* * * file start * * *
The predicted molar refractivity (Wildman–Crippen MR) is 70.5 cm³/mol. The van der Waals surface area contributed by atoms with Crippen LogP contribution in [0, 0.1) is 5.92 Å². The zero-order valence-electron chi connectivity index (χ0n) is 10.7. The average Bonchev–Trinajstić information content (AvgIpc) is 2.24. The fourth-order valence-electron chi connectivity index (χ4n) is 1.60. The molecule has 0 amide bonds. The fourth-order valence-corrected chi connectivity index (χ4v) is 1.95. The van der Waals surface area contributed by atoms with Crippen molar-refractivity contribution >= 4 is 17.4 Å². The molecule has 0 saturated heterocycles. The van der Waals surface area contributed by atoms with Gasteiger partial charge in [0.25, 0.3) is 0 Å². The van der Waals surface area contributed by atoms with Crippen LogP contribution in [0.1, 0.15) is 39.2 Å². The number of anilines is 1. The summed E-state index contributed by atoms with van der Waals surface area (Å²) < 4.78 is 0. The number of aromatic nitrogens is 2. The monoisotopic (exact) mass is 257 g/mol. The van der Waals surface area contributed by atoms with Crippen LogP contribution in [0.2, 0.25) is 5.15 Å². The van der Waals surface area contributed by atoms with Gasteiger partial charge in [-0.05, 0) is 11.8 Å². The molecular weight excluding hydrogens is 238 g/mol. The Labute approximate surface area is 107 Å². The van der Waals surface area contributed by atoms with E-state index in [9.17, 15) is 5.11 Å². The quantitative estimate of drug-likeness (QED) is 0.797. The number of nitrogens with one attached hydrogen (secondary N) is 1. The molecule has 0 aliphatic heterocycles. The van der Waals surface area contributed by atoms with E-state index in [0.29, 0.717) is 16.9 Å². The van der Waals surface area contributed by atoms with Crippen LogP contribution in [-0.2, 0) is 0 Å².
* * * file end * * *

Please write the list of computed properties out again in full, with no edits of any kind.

The predicted molar refractivity (Wildman–Crippen MR) is 70.5 cm³/mol. The van der Waals surface area contributed by atoms with Crippen LogP contribution in [0, 0.1) is 5.92 Å². The zero-order valence-electron chi connectivity index (χ0n) is 10.7. The average Bonchev–Trinajstić information content (AvgIpc) is 2.24. The fourth-order valence-electron chi connectivity index (χ4n) is 1.60. The molecule has 0 amide bonds. The fourth-order valence-corrected chi connectivity index (χ4v) is 1.95. The van der Waals surface area contributed by atoms with Crippen molar-refractivity contribution >= 4 is 17.4 Å². The molecule has 0 saturated heterocycles. The van der Waals surface area contributed by atoms with Gasteiger partial charge in [0.25, 0.3) is 0 Å². The van der Waals surface area contributed by atoms with Crippen LogP contribution in [0.1, 0.15) is 39.2 Å². The number of anilines is 1. The summed E-state index contributed by atoms with van der Waals surface area (Å²) < 4.78 is 0. The number of aromatic nitrogens is 2. The monoisotopic (exact) mass is 257 g/mol. The van der Waals surface area contributed by atoms with Crippen LogP contribution in [0.2, 0.25) is 5.15 Å². The van der Waals surface area contributed by atoms with Gasteiger partial charge in [-0.05, 0) is 11.8 Å². The molecular weight excluding hydrogens is 238 g/mol. The Labute approximate surface area is 107 Å². The van der Waals surface area contributed by atoms with E-state index in [9.17, 15) is 5.11 Å². The quantitative estimate of drug-likeness (QED) is 0.797. The number of nitrogens with one attached hydrogen (secondary N) is 1. The molecule has 0 aliphatic heterocycles. The van der Waals surface area contributed by atoms with E-state index in [0.29, 0.717) is 16.9 Å². The van der Waals surface area contributed by atoms with Crippen LogP contribution in [-0.2, 0) is 0 Å².